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Drug-Resistant Superbugs May Have Just Learned a New Trick

Alcohol-resistant bacteria would undermine the effectiveness of hand sanitizers, researchers say.

Drug-resistant superbugs, already a big problem in hospitals, may have learned a new trick, researchers reported Wednesday.

They may have evolved resistance to alcohol — the ingredient in hand sanitizers and disinfectants that are one mainstay of hospital infection control, Australian researchers said.

If true, it could be even harder than it already is to control the spread of infection in hospitals, the researchers wrote in the journal Science Translational Medicine.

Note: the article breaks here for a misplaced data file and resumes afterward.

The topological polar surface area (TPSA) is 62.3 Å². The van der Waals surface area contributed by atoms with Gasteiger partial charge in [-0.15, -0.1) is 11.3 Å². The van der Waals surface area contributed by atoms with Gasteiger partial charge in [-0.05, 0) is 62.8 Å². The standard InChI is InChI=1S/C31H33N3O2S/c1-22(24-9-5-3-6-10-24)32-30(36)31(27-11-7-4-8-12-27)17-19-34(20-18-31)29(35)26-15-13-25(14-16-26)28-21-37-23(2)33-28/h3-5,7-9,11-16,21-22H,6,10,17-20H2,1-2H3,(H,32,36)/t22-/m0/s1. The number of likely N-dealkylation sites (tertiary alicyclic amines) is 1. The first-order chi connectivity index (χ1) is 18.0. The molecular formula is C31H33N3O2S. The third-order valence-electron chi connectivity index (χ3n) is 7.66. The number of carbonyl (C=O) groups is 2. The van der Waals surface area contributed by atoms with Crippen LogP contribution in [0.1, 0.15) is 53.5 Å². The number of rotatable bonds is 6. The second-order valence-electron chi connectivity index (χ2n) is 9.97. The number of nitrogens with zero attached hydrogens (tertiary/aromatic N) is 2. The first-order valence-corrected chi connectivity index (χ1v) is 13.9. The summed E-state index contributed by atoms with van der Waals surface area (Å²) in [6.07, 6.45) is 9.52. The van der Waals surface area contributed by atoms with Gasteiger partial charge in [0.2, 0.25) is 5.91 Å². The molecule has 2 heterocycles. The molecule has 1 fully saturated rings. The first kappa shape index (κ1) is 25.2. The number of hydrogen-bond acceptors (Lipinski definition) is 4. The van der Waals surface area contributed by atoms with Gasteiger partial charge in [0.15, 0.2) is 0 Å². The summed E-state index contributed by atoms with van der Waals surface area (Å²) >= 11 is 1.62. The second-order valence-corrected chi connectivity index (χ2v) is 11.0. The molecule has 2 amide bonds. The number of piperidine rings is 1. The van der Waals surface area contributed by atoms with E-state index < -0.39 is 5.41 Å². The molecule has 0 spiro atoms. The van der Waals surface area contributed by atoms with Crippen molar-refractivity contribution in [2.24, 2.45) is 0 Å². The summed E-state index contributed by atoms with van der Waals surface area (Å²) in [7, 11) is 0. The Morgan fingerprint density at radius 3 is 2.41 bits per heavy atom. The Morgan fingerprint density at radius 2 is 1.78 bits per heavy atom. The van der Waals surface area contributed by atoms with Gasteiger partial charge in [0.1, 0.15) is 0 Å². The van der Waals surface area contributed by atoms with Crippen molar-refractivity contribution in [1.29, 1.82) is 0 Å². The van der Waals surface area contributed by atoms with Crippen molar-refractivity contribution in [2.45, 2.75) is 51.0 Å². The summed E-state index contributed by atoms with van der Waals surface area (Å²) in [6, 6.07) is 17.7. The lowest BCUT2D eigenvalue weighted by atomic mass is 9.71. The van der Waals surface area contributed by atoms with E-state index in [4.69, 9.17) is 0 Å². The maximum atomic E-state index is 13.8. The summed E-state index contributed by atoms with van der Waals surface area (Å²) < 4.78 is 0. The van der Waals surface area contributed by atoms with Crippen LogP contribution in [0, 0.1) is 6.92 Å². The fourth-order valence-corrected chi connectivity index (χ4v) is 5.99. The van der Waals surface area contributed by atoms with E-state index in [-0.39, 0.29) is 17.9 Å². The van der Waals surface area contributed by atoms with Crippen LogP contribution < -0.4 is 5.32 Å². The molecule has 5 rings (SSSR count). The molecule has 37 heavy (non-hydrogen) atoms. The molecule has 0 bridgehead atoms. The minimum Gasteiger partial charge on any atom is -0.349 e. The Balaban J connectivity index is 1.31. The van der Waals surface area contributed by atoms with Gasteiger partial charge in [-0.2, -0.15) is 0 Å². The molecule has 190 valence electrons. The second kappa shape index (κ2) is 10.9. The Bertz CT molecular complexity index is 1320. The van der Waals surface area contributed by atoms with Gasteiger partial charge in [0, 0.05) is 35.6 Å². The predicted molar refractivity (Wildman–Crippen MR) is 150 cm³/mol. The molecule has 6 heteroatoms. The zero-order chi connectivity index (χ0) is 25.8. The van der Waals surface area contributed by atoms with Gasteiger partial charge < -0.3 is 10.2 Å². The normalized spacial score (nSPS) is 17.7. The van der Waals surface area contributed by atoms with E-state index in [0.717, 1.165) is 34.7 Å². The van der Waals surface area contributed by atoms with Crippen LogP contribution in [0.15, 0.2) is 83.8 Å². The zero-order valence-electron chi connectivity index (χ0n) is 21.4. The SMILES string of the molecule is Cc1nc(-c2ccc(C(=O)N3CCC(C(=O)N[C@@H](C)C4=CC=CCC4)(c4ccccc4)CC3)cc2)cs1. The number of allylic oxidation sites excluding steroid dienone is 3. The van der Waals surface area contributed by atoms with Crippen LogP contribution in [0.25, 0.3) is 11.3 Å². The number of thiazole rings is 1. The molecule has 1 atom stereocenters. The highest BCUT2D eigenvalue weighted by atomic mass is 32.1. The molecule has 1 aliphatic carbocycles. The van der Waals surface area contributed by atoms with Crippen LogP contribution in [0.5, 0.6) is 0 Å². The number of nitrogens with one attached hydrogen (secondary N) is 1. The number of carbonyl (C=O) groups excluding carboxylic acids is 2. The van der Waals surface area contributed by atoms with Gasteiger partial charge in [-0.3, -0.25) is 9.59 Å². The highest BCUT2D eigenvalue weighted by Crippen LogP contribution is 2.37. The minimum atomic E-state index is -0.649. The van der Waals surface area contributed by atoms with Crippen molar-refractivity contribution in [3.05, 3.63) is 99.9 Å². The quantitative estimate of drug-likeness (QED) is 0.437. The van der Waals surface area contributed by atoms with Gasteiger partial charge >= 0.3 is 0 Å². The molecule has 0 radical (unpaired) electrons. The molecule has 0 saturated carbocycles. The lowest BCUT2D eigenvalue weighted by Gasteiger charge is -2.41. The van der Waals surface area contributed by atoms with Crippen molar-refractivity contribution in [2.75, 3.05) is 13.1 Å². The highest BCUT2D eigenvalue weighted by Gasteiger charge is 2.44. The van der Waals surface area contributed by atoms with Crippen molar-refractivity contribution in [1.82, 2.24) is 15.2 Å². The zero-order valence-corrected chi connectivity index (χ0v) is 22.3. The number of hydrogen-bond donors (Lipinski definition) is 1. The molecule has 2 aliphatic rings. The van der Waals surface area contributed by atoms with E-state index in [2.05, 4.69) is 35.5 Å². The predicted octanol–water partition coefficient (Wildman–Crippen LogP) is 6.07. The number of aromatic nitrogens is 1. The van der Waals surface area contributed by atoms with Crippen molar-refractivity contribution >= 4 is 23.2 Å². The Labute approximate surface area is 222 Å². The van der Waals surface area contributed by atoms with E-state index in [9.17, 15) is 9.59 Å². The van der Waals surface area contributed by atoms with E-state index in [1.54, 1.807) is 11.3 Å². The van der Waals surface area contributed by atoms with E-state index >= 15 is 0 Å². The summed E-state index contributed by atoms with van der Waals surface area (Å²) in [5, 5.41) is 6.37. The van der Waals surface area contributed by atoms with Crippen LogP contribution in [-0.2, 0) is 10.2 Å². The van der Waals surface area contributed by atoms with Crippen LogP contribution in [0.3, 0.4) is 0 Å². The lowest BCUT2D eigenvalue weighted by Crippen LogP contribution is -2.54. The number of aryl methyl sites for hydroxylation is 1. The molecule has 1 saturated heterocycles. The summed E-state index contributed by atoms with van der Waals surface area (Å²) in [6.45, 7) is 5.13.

If bacteria can evade the effects of alcohol, it will come as a surprise to many microbiologists, who have assumed that it could not happen. While bacteria can evolve the ability to resist antibiotics, for instance by pumping them out, alcohol kills more efficiently.

The team at the Peter Doherty Institute for Infection and Immunity in Melbourne identified and studied a strain of vancomycin-resistant enterococci called Enterococcus faecium.

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